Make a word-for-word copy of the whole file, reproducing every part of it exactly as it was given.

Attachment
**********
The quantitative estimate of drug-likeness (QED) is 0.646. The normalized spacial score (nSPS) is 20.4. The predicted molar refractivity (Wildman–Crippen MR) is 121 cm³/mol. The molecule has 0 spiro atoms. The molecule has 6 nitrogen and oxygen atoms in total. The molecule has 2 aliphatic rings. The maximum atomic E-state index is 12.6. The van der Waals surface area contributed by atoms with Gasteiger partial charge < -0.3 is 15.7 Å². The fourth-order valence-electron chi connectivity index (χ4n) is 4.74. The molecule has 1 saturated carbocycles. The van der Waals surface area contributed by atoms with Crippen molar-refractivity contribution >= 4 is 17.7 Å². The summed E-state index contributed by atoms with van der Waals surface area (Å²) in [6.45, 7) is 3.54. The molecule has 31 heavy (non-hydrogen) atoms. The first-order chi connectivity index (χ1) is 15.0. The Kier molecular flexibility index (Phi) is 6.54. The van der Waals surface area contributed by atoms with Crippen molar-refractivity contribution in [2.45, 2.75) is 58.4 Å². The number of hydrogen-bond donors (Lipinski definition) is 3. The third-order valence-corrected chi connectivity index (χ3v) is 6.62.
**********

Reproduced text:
The quantitative estimate of drug-likeness (QED) is 0.646. The normalized spacial score (nSPS) is 20.4. The predicted molar refractivity (Wildman–Crippen MR) is 121 cm³/mol. The molecule has 0 spiro atoms. The molecule has 6 nitrogen and oxygen atoms in total. The molecule has 2 aliphatic rings. The maximum atomic E-state index is 12.6. The van der Waals surface area contributed by atoms with Gasteiger partial charge < -0.3 is 15.7 Å². The fourth-order valence-electron chi connectivity index (χ4n) is 4.74. The molecule has 1 saturated carbocycles. The van der Waals surface area contributed by atoms with Crippen molar-refractivity contribution >= 4 is 17.7 Å². The summed E-state index contributed by atoms with van der Waals surface area (Å²) in [6.45, 7) is 3.54. The molecule has 31 heavy (non-hydrogen) atoms. The first-order chi connectivity index (χ1) is 15.0. The Kier molecular flexibility index (Phi) is 6.54. The van der Waals surface area contributed by atoms with Crippen molar-refractivity contribution in [2.45, 2.75) is 58.4 Å². The number of hydrogen-bond donors (Lipinski definition) is 3. The third-order valence-corrected chi connectivity index (χ3v) is 6.62.